Wallabies must avoid a false dawn
July 19, 2010
Quade Cooper and Matt Giteau could steer the Wallabies' ship in Brisbane © Getty Images
Australia's latest challenge for southern hemisphere supremacy kicks off this weekend, yet among the anticipation is a persistent chorus of doubt as to whether Robbie Deans' squad has the ability to deliver on their potential.
Deans is in need of a strong campaign that not only delivers competitive, spirited performances but more importantly, victories. The days when the ARU-dubbed 'Generation Next' could escape the blow torch with a good, yet futile effort in the Tri-Nations are long gone. It's now time to deliver the silverware.
Fortunately, due to the nature of this year's draw, which sees South Africa play all their away fixtures in consecutive weeks, the Wallabies have been able to study both opponents prior to their first fixture and will be in no doubt as to the stern mental and physical examinations ahead.
A feature of the first two Tests between the Boks and All Blacks was both teams' eagerness to dominate the physical exchanges. By winning the physical contest the All Blacks secured forward momentum which brought their lightning backs into play. The Wallabies must also dominate the ruck in Brisbane and with the Boks coming off two losses the Wallabies have the opportunity to effectively end the campaign of the reigning champions with another defeat this weekend.
History is on the Wallabies' side as they have not lost to the Springboks in Brisbane since South Africa's return to international rugby in the early 1990s, a string of six matches including that 49-0 hammering in their last visit in 2006. The South Africans have been on the road already for three weeks and it is difficult to see them having sufficient fuel in the tank to defeat a fresh and eager Wallabies outfit.
The burning issue in recent weeks has been the uncertainty as to which XV Robbie Deans will select for the opening Test. It's been a familiar characteristic of Deans' reign that nobody can ever point with certainty as to the make-up of the first team. Headlining the debate is the never-ending tale of the Wallabies' backline. One permanent fixture, for the short term at least, is fly-half Quade Cooper, who has been a standout performer throughout the Super 14 and June Tests. With legal proceedings concerning an incident late last year now behind him, Cooper is Deans' ace in the pack and will likely resume his partnership with Reds team-mate Will Genia, who thankfully returns from a thumb injury.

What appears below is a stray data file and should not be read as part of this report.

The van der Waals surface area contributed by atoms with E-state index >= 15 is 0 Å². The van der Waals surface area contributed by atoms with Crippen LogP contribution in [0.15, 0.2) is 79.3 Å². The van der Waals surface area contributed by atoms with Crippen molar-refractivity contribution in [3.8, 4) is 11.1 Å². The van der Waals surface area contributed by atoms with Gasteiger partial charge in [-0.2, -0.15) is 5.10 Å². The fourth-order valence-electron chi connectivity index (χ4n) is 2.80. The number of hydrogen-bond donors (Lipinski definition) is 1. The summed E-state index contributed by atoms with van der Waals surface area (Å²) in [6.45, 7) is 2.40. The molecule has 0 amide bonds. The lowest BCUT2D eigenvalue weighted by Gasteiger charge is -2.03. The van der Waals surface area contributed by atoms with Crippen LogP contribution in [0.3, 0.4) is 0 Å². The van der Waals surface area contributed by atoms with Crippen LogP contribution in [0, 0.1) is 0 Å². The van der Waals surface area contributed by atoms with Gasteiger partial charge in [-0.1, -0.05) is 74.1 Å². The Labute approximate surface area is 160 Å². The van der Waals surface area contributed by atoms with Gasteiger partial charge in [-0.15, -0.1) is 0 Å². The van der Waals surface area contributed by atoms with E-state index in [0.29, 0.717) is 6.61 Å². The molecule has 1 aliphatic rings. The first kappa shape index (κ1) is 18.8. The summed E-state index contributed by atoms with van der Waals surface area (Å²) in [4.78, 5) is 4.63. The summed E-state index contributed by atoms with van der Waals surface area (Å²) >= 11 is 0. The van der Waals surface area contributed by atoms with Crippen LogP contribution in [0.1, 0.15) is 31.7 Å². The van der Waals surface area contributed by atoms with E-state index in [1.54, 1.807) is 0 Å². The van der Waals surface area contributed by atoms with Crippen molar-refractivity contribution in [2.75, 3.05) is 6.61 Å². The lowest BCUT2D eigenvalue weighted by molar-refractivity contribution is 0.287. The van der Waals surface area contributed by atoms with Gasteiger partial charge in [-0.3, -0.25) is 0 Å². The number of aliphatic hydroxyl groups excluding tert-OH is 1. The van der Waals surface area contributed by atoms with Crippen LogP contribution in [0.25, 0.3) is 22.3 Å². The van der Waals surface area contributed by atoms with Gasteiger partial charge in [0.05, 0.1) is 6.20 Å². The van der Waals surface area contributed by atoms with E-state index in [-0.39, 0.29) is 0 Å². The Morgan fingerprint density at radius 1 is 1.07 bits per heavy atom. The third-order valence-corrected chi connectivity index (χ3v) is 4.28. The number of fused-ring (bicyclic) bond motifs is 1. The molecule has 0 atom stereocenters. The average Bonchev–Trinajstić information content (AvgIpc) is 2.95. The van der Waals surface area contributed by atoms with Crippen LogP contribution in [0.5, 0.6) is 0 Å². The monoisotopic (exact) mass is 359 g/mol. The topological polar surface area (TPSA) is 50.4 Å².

However, the rest of the backline is far from certain. Matt Giteau should start at 12, leaving Berrick Barnes again out in the cold, while Rob Horne is tipped to retain his spot at outside-centre. Reds rising star Anthony Faingaa is a possible surprise starter from the bench and an outside bet for the starting XV.
The Wallabies' most versatile player, Adam Ashley-Cooper, will most likely start on the wing with Drew Mitchell, while James O'Connor should pip Kurtley Beale for fullback. Mitchell's selection would mark a considerable turn of fortune given he was curiously left out of the original Tri-Nations squad. With 19 tries in 44 Tests he is one of Australia's only proven international try-scorers, but has seemed to only ever be on the periphery of Deans' first choice selections.
Another late squad inclusion is Cameron Shepherd, returning to the Wallabies for the first time since breaking his leg against France in 2008. The subsequent two years have been cruel for Shepherd, with a series of injuries curtailing his international comeback, but his timing may be opportune given the uncertainty over Australia's backline composition and injuries to Peter Hynes and Digby Ioane.
The return of Benn Robinson from a broken arm is a massive boost for the engine room, which will need the loosehead's experience against some of the world's best scrummagers. The absence of Robinson and Stephen Moore for the June internationals forced the Wallabies to blood a new set of young front-rowers including Saia Faingaa, Ben Daley, James Slipper and Salesi Ma'afu.
After receiving a harsh lesson from the English in Perth, they responded well against the Irish in Brisbane to show they are ready to support the established guard. If reports from the training paddock are to be believed David Pocock could be shifting from flanker to No.8 with Scott Higginbotham and captain Rocky Elsom completing the back-row, with the uncapped Rob Simmons in reserve.
The Wallabies can enter this tournament confident in the knowledge they have been tested by the English and Irish and performed reasonably well in the absence of a host of regulars. However, they have headed into previous tournaments full of confidence and fervour only to flop when the pressure is on. This time there is no room for a false dawn.
Tom Hamilton talks to World Cup-winning captain John Smit about life after rugby, his fears over the South African exodus and the World Cup
The reopening of the openside debate, a dominant wolf-pack and a sublime performance in defeat - Monday Maul looks at the weekend's talking points
The latest Week in Pictures takes in the Rugby Championship alongside the best photographs from around the domestic game
Amy Perrett, the Australian referee who whistled the Women's Rugby World Cup final after handling only six Tests, talks to Jamie Lyall